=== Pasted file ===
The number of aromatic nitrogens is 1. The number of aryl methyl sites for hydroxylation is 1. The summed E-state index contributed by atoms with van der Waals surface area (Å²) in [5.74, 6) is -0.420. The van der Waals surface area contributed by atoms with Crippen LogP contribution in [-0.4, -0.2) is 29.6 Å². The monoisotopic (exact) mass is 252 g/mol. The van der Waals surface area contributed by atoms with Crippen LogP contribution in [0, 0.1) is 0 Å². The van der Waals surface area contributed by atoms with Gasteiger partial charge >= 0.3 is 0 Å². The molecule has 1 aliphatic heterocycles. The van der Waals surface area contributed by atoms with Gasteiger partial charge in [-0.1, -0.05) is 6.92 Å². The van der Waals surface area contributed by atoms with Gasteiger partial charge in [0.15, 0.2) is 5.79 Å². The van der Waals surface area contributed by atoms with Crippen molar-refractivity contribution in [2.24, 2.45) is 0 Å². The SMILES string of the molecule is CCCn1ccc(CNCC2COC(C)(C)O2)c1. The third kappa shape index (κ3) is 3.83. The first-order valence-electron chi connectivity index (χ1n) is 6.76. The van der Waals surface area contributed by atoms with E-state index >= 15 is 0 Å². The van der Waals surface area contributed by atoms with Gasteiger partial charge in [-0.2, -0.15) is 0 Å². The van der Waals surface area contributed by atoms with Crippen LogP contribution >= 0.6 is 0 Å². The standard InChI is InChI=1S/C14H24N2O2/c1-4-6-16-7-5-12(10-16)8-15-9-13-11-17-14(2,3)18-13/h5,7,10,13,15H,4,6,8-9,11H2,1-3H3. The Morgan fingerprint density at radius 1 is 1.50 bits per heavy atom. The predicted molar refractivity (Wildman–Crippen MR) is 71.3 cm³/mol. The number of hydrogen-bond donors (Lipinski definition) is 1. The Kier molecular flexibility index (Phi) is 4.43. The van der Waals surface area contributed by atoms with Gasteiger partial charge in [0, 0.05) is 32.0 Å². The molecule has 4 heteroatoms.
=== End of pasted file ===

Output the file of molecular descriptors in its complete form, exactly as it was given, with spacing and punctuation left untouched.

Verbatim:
The number of aromatic nitrogens is 1. The number of aryl methyl sites for hydroxylation is 1. The summed E-state index contributed by atoms with van der Waals surface area (Å²) in [5.74, 6) is -0.420. The van der Waals surface area contributed by atoms with Crippen LogP contribution in [-0.4, -0.2) is 29.6 Å². The monoisotopic (exact) mass is 252 g/mol. The van der Waals surface area contributed by atoms with Crippen LogP contribution in [0, 0.1) is 0 Å². The van der Waals surface area contributed by atoms with Gasteiger partial charge >= 0.3 is 0 Å². The molecule has 1 aliphatic heterocycles. The van der Waals surface area contributed by atoms with Gasteiger partial charge in [-0.1, -0.05) is 6.92 Å². The van der Waals surface area contributed by atoms with Gasteiger partial charge in [0.15, 0.2) is 5.79 Å². The van der Waals surface area contributed by atoms with Crippen molar-refractivity contribution in [2.24, 2.45) is 0 Å². The SMILES string of the molecule is CCCn1ccc(CNCC2COC(C)(C)O2)c1. The third kappa shape index (κ3) is 3.83. The first-order valence-electron chi connectivity index (χ1n) is 6.76. The van der Waals surface area contributed by atoms with E-state index >= 15 is 0 Å². The van der Waals surface area contributed by atoms with Gasteiger partial charge in [-0.2, -0.15) is 0 Å². The van der Waals surface area contributed by atoms with Crippen LogP contribution >= 0.6 is 0 Å². The standard InChI is InChI=1S/C14H24N2O2/c1-4-6-16-7-5-12(10-16)8-15-9-13-11-17-14(2,3)18-13/h5,7,10,13,15H,4,6,8-9,11H2,1-3H3. The Morgan fingerprint density at radius 1 is 1.50 bits per heavy atom. The predicted molar refractivity (Wildman–Crippen MR) is 71.3 cm³/mol. The number of hydrogen-bond donors (Lipinski definition) is 1. The Kier molecular flexibility index (Phi) is 4.43. The van der Waals surface area contributed by atoms with Gasteiger partial charge in [0, 0.05) is 32.0 Å². The molecule has 4 heteroatoms.